In our world today, mobile phones can be seen globally as they keep us in endless interaction which we use to communicate with others through messaging and social media. Hence, mobile phones today are one of the most common factors which ultimately contributes to death on all roads in the world, especially in NSW. As stated by RMS (Roads and Maritime Services), “Mobile phone use is prohibited while driving however it may be used by the passenger when making or receiving a call if the phone is securely mounted to the vehicle, or parked in an authorized spot with the car's engine completely off”. In NSW new laws have been developed which prohibit the use of mobile phone under no circumstances regardless of where your phone is placed in the car. If any driver has been caught in the offence of driving while using mobile phones, offenders will be penalized 10 demerit points for illegal phone usage. A recent study has suggested that P-Plate drivers aged 18-25 years are twice as likely to make a phone call and four times more likely to text. In addition, 12% have admitted to updating their Facebook status while driving and 14% have admitted to taking a selfie and uploading. Nevertheless, recent research proceeds to display many risky behaviors while driving with a mobile phone, though several young P-Platers however honestly confess to unauthorized mobile phone usage while driving, despite campaigns to reduce mobile phone usage on our roads today to lessen major fatalities that will affect large amounts of people. The effectiveness of this legislation depends on the individual that abides by it and knowing the consequences and risks mobile phone usage has on the P-Plater drivers, although this law is somewhat effective as people have been aware of the dangers and risks included and penalties involved while committing such a crime.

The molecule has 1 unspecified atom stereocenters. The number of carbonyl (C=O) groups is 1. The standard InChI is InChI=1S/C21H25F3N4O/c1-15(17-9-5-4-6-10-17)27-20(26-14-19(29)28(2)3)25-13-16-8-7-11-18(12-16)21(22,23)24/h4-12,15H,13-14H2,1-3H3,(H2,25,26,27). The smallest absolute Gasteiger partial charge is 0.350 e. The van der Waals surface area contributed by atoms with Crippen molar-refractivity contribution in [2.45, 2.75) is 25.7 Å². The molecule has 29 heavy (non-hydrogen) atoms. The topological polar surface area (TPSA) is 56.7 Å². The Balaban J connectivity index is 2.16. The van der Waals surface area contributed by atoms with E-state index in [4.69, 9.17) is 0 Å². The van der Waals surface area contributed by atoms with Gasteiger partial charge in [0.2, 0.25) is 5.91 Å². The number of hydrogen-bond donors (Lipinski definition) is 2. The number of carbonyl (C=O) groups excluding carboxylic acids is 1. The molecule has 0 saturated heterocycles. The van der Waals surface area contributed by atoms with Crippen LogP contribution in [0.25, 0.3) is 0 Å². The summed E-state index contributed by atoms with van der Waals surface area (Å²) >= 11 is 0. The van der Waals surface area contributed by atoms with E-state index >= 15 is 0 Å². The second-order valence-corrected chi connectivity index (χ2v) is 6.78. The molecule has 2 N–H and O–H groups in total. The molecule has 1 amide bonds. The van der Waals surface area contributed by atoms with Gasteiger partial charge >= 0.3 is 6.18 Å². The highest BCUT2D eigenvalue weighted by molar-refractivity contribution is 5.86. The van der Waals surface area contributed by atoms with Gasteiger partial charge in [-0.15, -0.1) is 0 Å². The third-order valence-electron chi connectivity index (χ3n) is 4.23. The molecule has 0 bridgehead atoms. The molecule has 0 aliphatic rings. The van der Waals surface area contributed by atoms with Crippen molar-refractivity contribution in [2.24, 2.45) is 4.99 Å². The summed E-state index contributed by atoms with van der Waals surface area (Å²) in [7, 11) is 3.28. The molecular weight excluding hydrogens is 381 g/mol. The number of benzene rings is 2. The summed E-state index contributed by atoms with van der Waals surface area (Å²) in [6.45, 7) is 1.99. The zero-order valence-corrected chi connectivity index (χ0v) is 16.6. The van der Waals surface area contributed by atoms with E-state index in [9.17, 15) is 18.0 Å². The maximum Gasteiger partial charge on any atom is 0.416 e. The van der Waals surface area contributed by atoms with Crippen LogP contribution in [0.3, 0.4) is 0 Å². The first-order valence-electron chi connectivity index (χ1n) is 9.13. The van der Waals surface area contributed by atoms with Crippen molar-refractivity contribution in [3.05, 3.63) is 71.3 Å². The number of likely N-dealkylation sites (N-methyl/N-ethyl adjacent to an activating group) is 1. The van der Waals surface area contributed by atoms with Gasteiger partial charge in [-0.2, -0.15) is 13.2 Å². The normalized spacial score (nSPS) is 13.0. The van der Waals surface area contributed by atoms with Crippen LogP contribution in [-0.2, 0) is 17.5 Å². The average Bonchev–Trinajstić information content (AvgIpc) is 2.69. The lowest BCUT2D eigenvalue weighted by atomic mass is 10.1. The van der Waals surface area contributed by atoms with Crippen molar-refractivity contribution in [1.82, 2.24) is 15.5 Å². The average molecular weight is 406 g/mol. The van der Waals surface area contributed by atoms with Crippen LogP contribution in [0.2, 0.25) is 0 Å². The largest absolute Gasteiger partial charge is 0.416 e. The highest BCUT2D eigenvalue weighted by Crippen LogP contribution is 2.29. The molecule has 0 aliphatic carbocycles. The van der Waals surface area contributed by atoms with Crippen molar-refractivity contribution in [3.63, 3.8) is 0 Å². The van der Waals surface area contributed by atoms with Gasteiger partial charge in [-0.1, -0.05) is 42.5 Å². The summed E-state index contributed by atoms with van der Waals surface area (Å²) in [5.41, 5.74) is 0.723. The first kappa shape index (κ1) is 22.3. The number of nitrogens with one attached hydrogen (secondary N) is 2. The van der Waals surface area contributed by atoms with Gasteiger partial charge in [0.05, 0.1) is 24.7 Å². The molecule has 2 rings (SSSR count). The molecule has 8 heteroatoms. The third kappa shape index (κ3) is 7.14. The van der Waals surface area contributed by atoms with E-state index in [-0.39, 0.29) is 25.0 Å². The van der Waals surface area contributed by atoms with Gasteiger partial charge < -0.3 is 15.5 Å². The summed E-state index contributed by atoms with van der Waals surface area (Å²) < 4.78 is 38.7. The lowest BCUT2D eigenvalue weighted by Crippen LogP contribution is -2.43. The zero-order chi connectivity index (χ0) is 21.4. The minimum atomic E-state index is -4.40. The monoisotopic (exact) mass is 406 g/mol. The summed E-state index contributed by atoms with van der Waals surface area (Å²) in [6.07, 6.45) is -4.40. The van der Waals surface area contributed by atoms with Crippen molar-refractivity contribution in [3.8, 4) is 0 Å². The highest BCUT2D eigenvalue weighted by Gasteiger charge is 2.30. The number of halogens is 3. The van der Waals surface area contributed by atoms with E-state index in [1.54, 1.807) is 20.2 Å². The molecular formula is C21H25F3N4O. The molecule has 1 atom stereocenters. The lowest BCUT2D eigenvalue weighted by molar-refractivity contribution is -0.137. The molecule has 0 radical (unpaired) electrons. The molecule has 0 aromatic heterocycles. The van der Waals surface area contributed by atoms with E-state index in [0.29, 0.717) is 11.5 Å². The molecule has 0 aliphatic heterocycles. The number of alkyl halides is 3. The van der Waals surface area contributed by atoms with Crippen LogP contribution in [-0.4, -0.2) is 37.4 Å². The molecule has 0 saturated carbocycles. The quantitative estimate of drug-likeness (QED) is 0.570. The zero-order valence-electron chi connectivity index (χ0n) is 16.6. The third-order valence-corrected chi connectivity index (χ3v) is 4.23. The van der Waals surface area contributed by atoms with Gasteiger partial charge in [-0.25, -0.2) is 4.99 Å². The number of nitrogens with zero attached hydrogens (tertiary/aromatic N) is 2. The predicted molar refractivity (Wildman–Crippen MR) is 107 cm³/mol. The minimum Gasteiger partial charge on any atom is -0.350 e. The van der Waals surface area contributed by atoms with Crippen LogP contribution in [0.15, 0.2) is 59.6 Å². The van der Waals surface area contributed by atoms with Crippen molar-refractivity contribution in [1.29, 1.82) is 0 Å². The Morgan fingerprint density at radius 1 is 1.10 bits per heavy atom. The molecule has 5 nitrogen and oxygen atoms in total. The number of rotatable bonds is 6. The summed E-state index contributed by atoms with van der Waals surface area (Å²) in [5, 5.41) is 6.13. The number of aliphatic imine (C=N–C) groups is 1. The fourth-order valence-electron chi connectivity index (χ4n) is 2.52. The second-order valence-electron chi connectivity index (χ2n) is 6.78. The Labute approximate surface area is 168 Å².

Mobile phone usage while driving also has a great impact on the safety of other drivers and pedestrians in the wider community. Evidence shows us that driving with a phone contributes to deadly crashes as 1500 pedestrians were killed in NSW last year, stated by Centre for Road Safety. By using a phone while driving other people, including the driver, are vulnerable to deadly crashes. Evidence shows distraction caused by mobile phones is extremely common on our roads and can affect a drivers’ performance on the road in numerous ways. For example, drivers find it hard to concentrate and stay in the correct lane, creates longer reaction time for drivers which in order causes drivers to take their hands off the wheel and have no care factor for their surroundings. Hence is it clear, mobile phone usage affects the wider community as it increases the risk for fatalities on NSW roads.
By understanding the consequences mobile phones have on P-Plate drivers and the risks involved, new strategies must be implemented to eliminate horrendous crashes on our roads. If new initiatives are created, the crash rate will decrease eventually. For example, a new app can be implemented onto our phones which completely disables the use of text messaging and social media applications while the car engine is turned on. Not only that, by knowing the consequences, cars can be designed in ways which prevent the use of mobile phone use by including a ‘lock’ compartment in order to eliminate the urge to use it. The ‘locked’ compartment can only be unlocked once the car is turned off, only being able to call emergency services by voice control.